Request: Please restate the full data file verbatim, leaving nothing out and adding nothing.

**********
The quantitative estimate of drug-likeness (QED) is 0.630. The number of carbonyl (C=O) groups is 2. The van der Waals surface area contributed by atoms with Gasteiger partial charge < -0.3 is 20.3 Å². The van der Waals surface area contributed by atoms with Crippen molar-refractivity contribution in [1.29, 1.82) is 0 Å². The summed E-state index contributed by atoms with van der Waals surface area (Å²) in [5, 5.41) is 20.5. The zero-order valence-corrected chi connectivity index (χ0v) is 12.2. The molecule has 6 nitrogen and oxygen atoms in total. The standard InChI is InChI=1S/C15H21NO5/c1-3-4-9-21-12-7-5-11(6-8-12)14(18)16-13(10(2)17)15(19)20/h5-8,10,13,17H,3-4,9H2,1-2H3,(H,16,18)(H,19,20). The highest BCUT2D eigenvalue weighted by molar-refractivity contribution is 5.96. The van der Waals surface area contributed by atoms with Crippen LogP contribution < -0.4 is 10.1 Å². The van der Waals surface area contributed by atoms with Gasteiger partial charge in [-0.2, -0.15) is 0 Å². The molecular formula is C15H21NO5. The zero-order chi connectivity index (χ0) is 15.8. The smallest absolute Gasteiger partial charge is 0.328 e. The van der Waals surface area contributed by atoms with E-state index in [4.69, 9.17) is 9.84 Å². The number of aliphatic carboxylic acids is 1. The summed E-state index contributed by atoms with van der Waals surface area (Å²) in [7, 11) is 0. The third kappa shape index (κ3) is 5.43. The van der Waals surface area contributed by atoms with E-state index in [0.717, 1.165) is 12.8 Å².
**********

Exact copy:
The quantitative estimate of drug-likeness (QED) is 0.630. The number of carbonyl (C=O) groups is 2. The van der Waals surface area contributed by atoms with Gasteiger partial charge < -0.3 is 20.3 Å². The van der Waals surface area contributed by atoms with Crippen molar-refractivity contribution in [1.29, 1.82) is 0 Å². The summed E-state index contributed by atoms with van der Waals surface area (Å²) in [5, 5.41) is 20.5. The zero-order valence-corrected chi connectivity index (χ0v) is 12.2. The molecule has 6 nitrogen and oxygen atoms in total. The standard InChI is InChI=1S/C15H21NO5/c1-3-4-9-21-12-7-5-11(6-8-12)14(18)16-13(10(2)17)15(19)20/h5-8,10,13,17H,3-4,9H2,1-2H3,(H,16,18)(H,19,20). The highest BCUT2D eigenvalue weighted by molar-refractivity contribution is 5.96. The van der Waals surface area contributed by atoms with Crippen LogP contribution < -0.4 is 10.1 Å². The van der Waals surface area contributed by atoms with Gasteiger partial charge in [-0.2, -0.15) is 0 Å². The molecular formula is C15H21NO5. The zero-order chi connectivity index (χ0) is 15.8. The smallest absolute Gasteiger partial charge is 0.328 e. The van der Waals surface area contributed by atoms with E-state index in [4.69, 9.17) is 9.84 Å². The number of aliphatic carboxylic acids is 1. The summed E-state index contributed by atoms with van der Waals surface area (Å²) in [7, 11) is 0. The third kappa shape index (κ3) is 5.43. The van der Waals surface area contributed by atoms with E-state index in [0.717, 1.165) is 12.8 Å².